Wednesday, November 20, 2013

LOFT LIFE: The heart of the matter

I’ll start right out with the disclaimer that I do respect doctors, nurses, medical personnel and health care workers of all kinds--if they have the heart to help. When you really need them, they are wonderful.

The problem is, even with good hearts, bad teaching and vested interests sometimes get in the way of people even when they have the intention to help. I guess we all help with a bias, hopefully a bias created from truly believing in something.

Okay, so what am I talking about?

Well, when you are over 60, and deem it necessary to walk into the medical system, you should know they have a bias. It’s medicine. They believe in medicine. They have been taught to believe medicine is the answer. It is a rare doctor, or even nurse (most of my friends have been nurses, and the others are usually in health care of some kind), who can see other options. Of course, chiropractors and naturopathic health people do not believe in medicine. But, the medical people write these people off as quacks and ignorant do-gooders.

So when my very, I say very, very goodhearted ophthalmologist suggested I may be developing glaucoma in my right eye, he proceeded to give me three options for treatment--if it did, indeed turn out to be glaucoma. The three options are: eye drops, which he says would have to be used every day for the rest of my life. I hate the statement: you have to do this every day for the rest of your life. I think to myself, Well, what if God heals me? How will I know if I am lowering my eye-pressure with eye drops? Treatment two is laser surgery, which they say only lasts about three years before having to be repeated. So I figure that would maybe work out if it bought me time for them to perfect and legalize medical marijuana, which would really be my first choice.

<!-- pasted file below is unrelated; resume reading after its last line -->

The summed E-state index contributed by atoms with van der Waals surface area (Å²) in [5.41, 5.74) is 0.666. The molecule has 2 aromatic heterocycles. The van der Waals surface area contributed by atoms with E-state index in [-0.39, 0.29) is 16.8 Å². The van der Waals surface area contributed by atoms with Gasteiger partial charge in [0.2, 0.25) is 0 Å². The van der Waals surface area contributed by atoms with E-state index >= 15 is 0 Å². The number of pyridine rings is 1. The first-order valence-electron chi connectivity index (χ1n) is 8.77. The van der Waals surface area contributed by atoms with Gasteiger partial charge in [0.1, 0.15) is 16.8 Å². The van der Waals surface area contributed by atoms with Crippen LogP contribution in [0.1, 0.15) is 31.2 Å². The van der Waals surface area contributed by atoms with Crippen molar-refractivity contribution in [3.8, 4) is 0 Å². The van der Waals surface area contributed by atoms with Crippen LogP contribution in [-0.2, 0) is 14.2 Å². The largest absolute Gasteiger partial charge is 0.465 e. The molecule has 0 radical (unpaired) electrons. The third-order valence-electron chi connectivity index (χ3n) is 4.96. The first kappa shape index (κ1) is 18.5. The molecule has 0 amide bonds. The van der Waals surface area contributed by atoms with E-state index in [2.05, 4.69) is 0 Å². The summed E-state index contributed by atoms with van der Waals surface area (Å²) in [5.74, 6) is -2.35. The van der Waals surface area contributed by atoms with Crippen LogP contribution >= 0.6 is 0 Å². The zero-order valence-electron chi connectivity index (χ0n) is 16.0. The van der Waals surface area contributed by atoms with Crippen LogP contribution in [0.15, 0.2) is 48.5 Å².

NO! I have never used it, not even without inhaling. But it is a natural, plant-based treatment, which seems better to me. But then my doctor told me he wouldn’t prescribe it because using it would entail being “stoned” 24/7 or it wouldn’t work. *sigh.*

Then he added another layer of confusing choices. It seems that having glaucoma in only one eye is extremely rare, and so he thought it would be a good idea if I just had a brain scan, “just to be sure nothing else is going on,” AND a second opinion from a glaucoma specialist.  Also, I seem to have convinced my doctor that when the med books say that in 97% of cases blah, blah, blah, but in a rare 3%, blah blah, I am ALWAYS in the rare 3%. Always have been. So he believes me and thus the second opinion thing.

Well, sorry to make this long story even longer, but then, how are you going to really understand the dilemma unless you have these details, right?

So, I thought, probably I will get the second opinion before I have the brain scan. No sense dabbling around the brain if the specialist says absolutely you do have glaucoma in one eye.

I called her office, and they reacted strangely. They first ask your birthday--before any other questions. So the secretary says, “Oh so you’re on Medicare, right?” “No,” I say. That seemed to throw her even when I told her I would pay cash up front.

“Well, I will have to ask the doctor. I don’t know how she wants to handle this,” she said.

“What’s to handle?” say I. “I am paying cash.”

She seemed very, very irritated at me.